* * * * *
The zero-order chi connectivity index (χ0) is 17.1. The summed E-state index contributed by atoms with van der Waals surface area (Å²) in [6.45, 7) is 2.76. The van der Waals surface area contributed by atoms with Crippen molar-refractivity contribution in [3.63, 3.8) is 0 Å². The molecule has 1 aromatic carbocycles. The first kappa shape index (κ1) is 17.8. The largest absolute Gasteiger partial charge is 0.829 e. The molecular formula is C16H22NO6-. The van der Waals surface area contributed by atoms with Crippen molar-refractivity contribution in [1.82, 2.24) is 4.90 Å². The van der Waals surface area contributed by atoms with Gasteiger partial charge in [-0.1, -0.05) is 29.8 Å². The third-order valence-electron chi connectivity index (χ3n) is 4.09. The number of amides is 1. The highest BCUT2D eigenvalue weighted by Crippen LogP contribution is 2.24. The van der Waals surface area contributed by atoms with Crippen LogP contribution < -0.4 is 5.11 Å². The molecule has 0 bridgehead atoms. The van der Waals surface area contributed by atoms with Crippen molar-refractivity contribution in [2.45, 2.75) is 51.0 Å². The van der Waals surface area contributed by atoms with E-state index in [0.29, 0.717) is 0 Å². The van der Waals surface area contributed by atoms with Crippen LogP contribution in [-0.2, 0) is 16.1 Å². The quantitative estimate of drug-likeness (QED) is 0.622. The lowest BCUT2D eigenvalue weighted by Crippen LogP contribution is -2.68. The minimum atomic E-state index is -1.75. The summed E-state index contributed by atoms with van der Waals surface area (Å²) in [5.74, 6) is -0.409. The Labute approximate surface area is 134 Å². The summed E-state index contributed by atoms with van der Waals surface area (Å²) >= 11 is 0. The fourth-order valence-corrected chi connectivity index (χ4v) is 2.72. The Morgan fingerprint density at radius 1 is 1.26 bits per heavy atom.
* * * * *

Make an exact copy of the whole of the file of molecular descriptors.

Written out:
The zero-order chi connectivity index (χ0) is 17.1. The summed E-state index contributed by atoms with van der Waals surface area (Å²) in [6.45, 7) is 2.76. The van der Waals surface area contributed by atoms with Crippen molar-refractivity contribution in [3.63, 3.8) is 0 Å². The molecule has 1 aromatic carbocycles. The first kappa shape index (κ1) is 17.8. The largest absolute Gasteiger partial charge is 0.829 e. The molecular formula is C16H22NO6-. The van der Waals surface area contributed by atoms with Crippen molar-refractivity contribution in [1.82, 2.24) is 4.90 Å². The van der Waals surface area contributed by atoms with Gasteiger partial charge in [-0.1, -0.05) is 29.8 Å². The third-order valence-electron chi connectivity index (χ3n) is 4.09. The number of amides is 1. The highest BCUT2D eigenvalue weighted by Crippen LogP contribution is 2.24. The van der Waals surface area contributed by atoms with Crippen LogP contribution < -0.4 is 5.11 Å². The molecule has 0 bridgehead atoms. The van der Waals surface area contributed by atoms with Crippen molar-refractivity contribution in [2.45, 2.75) is 51.0 Å². The van der Waals surface area contributed by atoms with E-state index in [0.29, 0.717) is 0 Å². The van der Waals surface area contributed by atoms with Crippen LogP contribution in [-0.2, 0) is 16.1 Å². The quantitative estimate of drug-likeness (QED) is 0.622. The lowest BCUT2D eigenvalue weighted by Crippen LogP contribution is -2.68. The minimum atomic E-state index is -1.75. The summed E-state index contributed by atoms with van der Waals surface area (Å²) in [5.74, 6) is -0.409. The Labute approximate surface area is 134 Å². The summed E-state index contributed by atoms with van der Waals surface area (Å²) >= 11 is 0. The fourth-order valence-corrected chi connectivity index (χ4v) is 2.72. The Morgan fingerprint density at radius 1 is 1.26 bits per heavy atom.